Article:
86

Recently I started working on a project where a very old monolithic application is being migrated into microservice-based architecture.

The legacy codebase is very messy ('spaghetti code') and often an apparently-simple function (e.g named as "multiplyValueByTen") later reveals itself as "thousands of lines of validation code involving 10 tables across 3 different schemas".

Now my boss is (rightly) asking me to estimate how long would it take to write feature X in the new architecture. But I'm having difficulties coming up with a realistic estimation; often I hugely underestimate the task due to reasons I've stated above and embarrass myself because I can't finish in time.

The sensible thing might seem to really get into the code, note every branch and calls to other functions and then estimate the time cost. But there is really a minuscule difference between documenting the old code and actually writing down the new version.

How should I approach a scenario like this?

While I perfectly understand how legacy code refactoring works, my question is not about "how to do refactor/rewrite?" but about giving a realistic answer to "how long would it take to refactor/rewrite part X?"

  • 37
    Make estimates with wide margins, not with single values; e.g 5 to 15 days – Richard Tingle Feb 13 '17 at 8:32
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    @JuniorDev: why do you think it is "unacceptable for a non-technical team leader"? He might not like your answer, but if you can give no better estimation, it is often to tell the person straight, instead of trying to please him now by a too low estimation and tell him after 5 days, sorry, we only completed the task to 30%. – Doc Brown Feb 13 '17 at 10:12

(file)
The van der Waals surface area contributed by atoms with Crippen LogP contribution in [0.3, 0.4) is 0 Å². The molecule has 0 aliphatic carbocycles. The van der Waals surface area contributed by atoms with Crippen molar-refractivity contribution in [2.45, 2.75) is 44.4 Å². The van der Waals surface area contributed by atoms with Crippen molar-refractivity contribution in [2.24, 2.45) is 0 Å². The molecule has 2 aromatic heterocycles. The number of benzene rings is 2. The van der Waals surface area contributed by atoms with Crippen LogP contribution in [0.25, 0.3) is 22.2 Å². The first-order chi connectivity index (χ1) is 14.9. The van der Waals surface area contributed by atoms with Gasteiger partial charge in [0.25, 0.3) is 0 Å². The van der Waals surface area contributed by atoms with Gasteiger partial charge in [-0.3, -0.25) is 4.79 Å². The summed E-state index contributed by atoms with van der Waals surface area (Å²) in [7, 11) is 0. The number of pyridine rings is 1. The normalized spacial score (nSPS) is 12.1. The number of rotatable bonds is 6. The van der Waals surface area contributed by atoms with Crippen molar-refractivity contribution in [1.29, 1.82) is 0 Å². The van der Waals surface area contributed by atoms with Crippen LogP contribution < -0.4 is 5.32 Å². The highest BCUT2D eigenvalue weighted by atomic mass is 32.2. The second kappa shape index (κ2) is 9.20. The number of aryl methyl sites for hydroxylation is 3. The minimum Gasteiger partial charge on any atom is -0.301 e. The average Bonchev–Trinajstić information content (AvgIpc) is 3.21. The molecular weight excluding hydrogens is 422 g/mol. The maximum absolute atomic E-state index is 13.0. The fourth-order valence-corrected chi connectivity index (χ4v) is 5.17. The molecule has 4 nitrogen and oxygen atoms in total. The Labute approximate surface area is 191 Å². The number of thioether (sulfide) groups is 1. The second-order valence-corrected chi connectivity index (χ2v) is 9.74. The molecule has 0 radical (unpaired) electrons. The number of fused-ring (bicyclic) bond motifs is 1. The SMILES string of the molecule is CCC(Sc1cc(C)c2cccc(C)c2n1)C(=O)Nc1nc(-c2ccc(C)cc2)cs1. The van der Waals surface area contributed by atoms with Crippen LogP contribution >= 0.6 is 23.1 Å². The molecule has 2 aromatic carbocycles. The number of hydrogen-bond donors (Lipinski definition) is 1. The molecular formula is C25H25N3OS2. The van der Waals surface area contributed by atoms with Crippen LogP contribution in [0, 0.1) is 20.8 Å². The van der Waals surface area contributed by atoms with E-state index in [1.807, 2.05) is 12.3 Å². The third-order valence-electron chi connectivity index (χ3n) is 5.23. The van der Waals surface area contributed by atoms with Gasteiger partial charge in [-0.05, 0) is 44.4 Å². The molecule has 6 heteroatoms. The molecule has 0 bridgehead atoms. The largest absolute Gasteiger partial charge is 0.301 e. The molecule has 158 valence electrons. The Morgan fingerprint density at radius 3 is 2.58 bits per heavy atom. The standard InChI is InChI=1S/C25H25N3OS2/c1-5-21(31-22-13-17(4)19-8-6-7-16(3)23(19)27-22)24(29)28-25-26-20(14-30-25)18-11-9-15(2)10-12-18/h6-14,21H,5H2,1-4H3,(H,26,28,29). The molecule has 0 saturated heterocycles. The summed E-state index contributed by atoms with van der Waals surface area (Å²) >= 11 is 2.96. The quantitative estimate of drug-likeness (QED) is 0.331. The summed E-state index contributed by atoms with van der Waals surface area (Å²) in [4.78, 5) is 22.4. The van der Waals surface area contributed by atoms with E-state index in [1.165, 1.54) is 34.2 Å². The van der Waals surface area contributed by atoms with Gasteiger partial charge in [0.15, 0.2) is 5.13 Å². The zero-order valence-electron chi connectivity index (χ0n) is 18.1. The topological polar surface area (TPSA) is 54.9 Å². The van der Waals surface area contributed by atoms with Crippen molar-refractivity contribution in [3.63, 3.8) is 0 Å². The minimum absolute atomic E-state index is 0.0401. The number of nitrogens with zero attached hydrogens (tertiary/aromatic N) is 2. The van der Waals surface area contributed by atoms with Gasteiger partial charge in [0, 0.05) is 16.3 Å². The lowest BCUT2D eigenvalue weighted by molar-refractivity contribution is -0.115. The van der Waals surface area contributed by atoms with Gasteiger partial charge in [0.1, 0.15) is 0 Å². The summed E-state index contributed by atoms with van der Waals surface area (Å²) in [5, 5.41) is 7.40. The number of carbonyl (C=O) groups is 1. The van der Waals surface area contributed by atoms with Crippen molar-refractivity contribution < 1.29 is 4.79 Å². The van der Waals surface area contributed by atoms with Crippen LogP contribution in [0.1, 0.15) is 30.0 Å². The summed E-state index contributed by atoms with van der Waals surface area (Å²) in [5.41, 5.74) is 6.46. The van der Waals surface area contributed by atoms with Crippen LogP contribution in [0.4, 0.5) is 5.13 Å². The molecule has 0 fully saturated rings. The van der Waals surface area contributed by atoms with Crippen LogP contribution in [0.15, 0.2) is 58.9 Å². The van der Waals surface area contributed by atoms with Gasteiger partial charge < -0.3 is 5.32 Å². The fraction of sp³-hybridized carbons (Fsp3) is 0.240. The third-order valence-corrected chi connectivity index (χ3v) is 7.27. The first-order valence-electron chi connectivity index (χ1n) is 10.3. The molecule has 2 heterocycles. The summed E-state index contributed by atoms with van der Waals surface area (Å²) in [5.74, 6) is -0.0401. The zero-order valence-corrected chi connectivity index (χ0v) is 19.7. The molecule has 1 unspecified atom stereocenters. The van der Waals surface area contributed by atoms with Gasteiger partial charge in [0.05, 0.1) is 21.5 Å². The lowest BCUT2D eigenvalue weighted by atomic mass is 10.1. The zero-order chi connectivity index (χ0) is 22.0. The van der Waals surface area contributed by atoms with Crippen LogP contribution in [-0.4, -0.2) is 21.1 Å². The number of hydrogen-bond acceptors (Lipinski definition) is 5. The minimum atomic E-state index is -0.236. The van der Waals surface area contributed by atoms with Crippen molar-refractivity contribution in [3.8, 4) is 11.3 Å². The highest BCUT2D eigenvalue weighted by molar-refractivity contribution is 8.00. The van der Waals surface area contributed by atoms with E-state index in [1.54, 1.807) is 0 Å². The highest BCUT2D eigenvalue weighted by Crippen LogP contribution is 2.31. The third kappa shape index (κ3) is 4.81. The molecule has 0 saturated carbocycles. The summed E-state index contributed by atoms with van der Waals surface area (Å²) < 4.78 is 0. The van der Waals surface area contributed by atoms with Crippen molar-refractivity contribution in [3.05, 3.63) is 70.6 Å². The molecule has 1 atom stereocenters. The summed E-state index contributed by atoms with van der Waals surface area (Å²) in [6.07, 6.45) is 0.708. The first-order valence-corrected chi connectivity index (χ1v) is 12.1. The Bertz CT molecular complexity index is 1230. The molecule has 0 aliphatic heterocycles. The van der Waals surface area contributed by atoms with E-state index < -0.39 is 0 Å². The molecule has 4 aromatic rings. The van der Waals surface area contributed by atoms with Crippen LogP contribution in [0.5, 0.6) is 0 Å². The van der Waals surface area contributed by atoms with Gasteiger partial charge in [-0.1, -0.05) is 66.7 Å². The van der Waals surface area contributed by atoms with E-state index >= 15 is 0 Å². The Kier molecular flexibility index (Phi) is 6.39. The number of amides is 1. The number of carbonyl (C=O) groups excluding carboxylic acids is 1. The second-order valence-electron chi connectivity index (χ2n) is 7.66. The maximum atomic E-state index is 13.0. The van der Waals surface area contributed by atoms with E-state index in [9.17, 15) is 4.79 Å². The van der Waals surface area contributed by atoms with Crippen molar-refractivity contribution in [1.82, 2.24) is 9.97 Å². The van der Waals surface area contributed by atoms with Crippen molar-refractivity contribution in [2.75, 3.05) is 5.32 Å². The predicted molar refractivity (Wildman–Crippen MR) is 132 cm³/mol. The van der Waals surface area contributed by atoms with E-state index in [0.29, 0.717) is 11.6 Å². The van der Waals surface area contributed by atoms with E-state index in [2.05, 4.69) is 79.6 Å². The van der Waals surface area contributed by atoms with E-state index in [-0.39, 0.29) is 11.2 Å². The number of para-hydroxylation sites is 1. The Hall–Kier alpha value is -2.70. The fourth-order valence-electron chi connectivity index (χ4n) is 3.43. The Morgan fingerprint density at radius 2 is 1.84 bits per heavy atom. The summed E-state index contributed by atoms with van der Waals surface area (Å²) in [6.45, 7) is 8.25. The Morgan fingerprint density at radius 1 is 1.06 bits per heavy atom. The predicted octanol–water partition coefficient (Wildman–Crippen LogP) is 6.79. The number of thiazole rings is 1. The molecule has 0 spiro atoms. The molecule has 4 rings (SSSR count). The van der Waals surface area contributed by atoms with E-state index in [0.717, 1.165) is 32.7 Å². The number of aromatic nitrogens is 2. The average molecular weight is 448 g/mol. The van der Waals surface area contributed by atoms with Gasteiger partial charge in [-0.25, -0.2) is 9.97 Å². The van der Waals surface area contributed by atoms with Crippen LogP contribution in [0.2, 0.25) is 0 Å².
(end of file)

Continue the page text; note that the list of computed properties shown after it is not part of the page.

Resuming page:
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    "The sensible thing might seem to really get into the code, note every branch and calls to other functions and then estimate the time cost. But there is really a minuscule difference between documenting the old code and actually writing down the new version." -- hahahahahahahahahahahahahahahahahahahaha heh. heh. So, it may seem like that, but when you clean up some legacy code, it turns out that the quirks handle issues you had never heard of in cases you had never considered. Or patch over bugs elsewhere. Or are a bug, but bugs that other parts of the code relies upon existing. – Yakk Feb 13 '17 at 20:02
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    I'll let you in on a little secret: if your manager is asking a junior dev to make a technical estimate, then one of two things is true: he knows you don't know how to make a true estimate and is making it a teaching opportunity, or he's an inexperienced manager and thinks that a junior dev can do it. I've never seen a junior dev that could do it, including (especially?) myself when I was a junior dev. – corsiKa Feb 14 '17 at 5:35
  • 27
    6 to 8 weeks, as we all know. – Matthieu M. Feb 14 '17 at 7:55
111

Read Bob Martin's "Clean Coder" (and "Clean Code" while you're at it). The following is from memory but I strongly suggest you buy your own copy.

What you need to do is a three point weighted average. You do three estimates for each piece of work:

  • a best case scenario - assuming everything goes right (a)
  • a worst case scenario - assuming everything goes wrong (b)
  • the actual guess - what you think it probably will take (c)

Your estimate is then (a+b+2c)/4

  • No it won't be accurate. There are better ways of estimating but this method is quick, easy to understand and mitigates optimism by making you consider the worst case.
  • Yes you will have to explain to your manager that you are unfamiliar with the code and that it is too unpredictable for you to make firm, accurate estimates without spending a long time investigating the code each time to improve the estimate (offer to do this but say you need n days just to give a firm estimate of how many more days it will take). If you are a "JuniorDev" this should be acceptable for a reasonable manager.
  • You should also explain to your manager that your estimates are averaged, based on best case, worst case and probable case and give them your figures which also gives them the error bars.